A heavier bullet and a stiffer load helps to make a seal with the brass too. 

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You can anneal 45 Colt cases with a Cordless Drill, a 1/2 inch socket with bolt thru it and propane bottle (fat) with a torch on it.  5 to 6 seconds per case then dump inna bucket (optional) of water.

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7 hours ago, Tyrel Cody said:

Fair enough, but that's a lot of work. 

 

and easy to screw up a lot of brass... dont ask how i know...

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I made one of these for doing 45-70, 38-55, and 30-06.  Use templaq to get the temperature right.

 

You can make even fancier versions for a little more money.

 

 

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I annealed my brass, use a decent crimp and no problems.  I load a 200 gr. bullet (.452 )  with 5.0 grains of Red Dot.  After a match I wipe it down, bore snake it one time and it is ready to go.  I DO NOT disassemble anything.

Blackfoot

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19 hours ago, Dust'N Bottles said:

For the past year and a half or for as long as Iv'e been reloading 45 Colt I have been using Trail Boss with a 200 gn. Bullet and a real firm roll crimp at the groove. The problem is that this stuff seems to be real dirty, if I shoot 2 matches or 12 stages it takes an hour plus to get the carbon cleaned / scraped off of the 73's carrier. So with that said I'm coming up on the last bit of a 5 lb. jug and looking for something cleaner but still reliable, open to any and all suggestions. Or is 45 Colt just going to be dirty at Cowboy pressures no matter what and I just need to get over it and learn to enjoy long hours at the cleaning bench. Thanks in advance. 

 

Throw your carrier in with your brass when you tumble clean.

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On 8/2/2019 at 9:43 AM, Dust'N Bottles said:

Or is 45 Colt just going to be dirty at Cowboy pressures no matter what...


At today's match I was picking up lots of dirty brass.
Very sooty at the bullet end of the case.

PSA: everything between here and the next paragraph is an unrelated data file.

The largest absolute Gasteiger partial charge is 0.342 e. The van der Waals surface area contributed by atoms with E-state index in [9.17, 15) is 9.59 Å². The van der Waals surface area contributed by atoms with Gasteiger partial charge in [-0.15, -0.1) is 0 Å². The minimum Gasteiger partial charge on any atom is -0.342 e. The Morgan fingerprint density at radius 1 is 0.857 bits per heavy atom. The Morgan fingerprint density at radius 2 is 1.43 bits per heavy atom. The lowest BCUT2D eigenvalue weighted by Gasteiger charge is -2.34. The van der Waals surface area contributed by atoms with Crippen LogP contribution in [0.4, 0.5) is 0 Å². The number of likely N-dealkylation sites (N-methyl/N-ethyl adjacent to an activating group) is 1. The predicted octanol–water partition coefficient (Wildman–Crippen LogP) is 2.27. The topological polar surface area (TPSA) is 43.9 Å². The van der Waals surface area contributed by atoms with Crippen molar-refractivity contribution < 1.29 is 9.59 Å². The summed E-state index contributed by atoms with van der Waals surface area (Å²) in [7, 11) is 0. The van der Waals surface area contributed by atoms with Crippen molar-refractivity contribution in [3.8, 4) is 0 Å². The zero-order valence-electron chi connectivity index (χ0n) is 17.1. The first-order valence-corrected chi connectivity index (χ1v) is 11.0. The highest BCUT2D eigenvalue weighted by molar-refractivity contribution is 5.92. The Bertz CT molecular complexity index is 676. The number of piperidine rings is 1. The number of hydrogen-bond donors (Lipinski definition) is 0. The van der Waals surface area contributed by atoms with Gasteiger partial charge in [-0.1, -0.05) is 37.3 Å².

Both 38 and 45C were loading Clays.
Nobody today had Trail Boss.

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6 minutes ago, bgavin said:


At today's match I was picking up lots of dirty brass.
Very sooty at the bullet end of the case.

Both 38 and 45C were loading Clays.
Nobody today had Trail Boss.

 

Not surprised, Trail Boss is the most expensive and dirtiest of the smokeless powders. Other smokeless powders are dirty too, especially at low pressure like a lot of cowboys shoot, but cheaper and cleaner than TB.

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I've looked at 182 loads for 38SP and various bullets suitable for CAS below 1,000 fps.
I further narrowed it down to powders producing PSI in the BHN=9 to BHN=12 pressure range.
These include some powders not an exact match for either BHN=9 or BHN=12.

Sorted from highest VMD to lowest:
 

• Trail Boss
• N32C
• Clays
• IMR Red
• Hi-Skor 700-X
• Competition
• Nitro 100 NF
• WST
• N320
• Universal
• Bullseye
• No. 2
• Clean Shot
• 231
• Titegroup
• 572
• 244
• AutoComp
• CFE Pistol

 

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The bottom line answer is ..... YES.  If your shooting 45 Colt, your going to get Blow-By.  Just degrees.  Trail Boss also doesn't play well with Petroleum Based Lubricants either.  The only cure for Blow-By in your rifles is Annealing.

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The .45 colt case makes for a lousy smokeless cowboy cartridge in a rifle. Loading it at the bottom end of the range makes it worse. And loading it with a light bullet at the bottom end makes it worse still. I'm also lazy and would rather watch paint dry than anneal cases for CAS. Not knocking anyone who does and I admire that persistence and success, but it's not for me.

 

I load all my smokeless Cowboy rounds at mid-range. When I load smokeless in .44 or .45 cases, it's Trailboss.  The .44-40 on the left was loaded with 6 gr. TB and a 200 gr bullet. The C45S was loaded with a 180 gr bullet and 4 gr TB. Neither case has been wiped down or been thru the tumbler yet. (The rim groove on the C45S is stained from years of reloading it.)

 

When I had a .45 rifle I used TB and a 250 gr bullet with similar results. Driftwood is spot on -- "If you think a 250 grain bullet will cause too much recoil, just remember that your '73 is a relatively heavy rifle and you may be surprised how you don't notice the recoil."

 

Driftwood, you gave me that advice for my rifle almost 10 years ago. Thank you again. :) 

 

 

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8 hours ago, Abilene Slim SASS 81783 said:

Driftwood is spot on -- "If you think a 250 grain bullet will cause too much recoil, just remember that your '73 is a relatively heavy rifle and you may be surprised how you don't notice the recoil."


Indeed.
250 grains with the max Trail Boss load in 45C is only 1.73 lbs of recoil in an 8.0 lb rifle, compared to 5.7 ft-lbs in a revolver.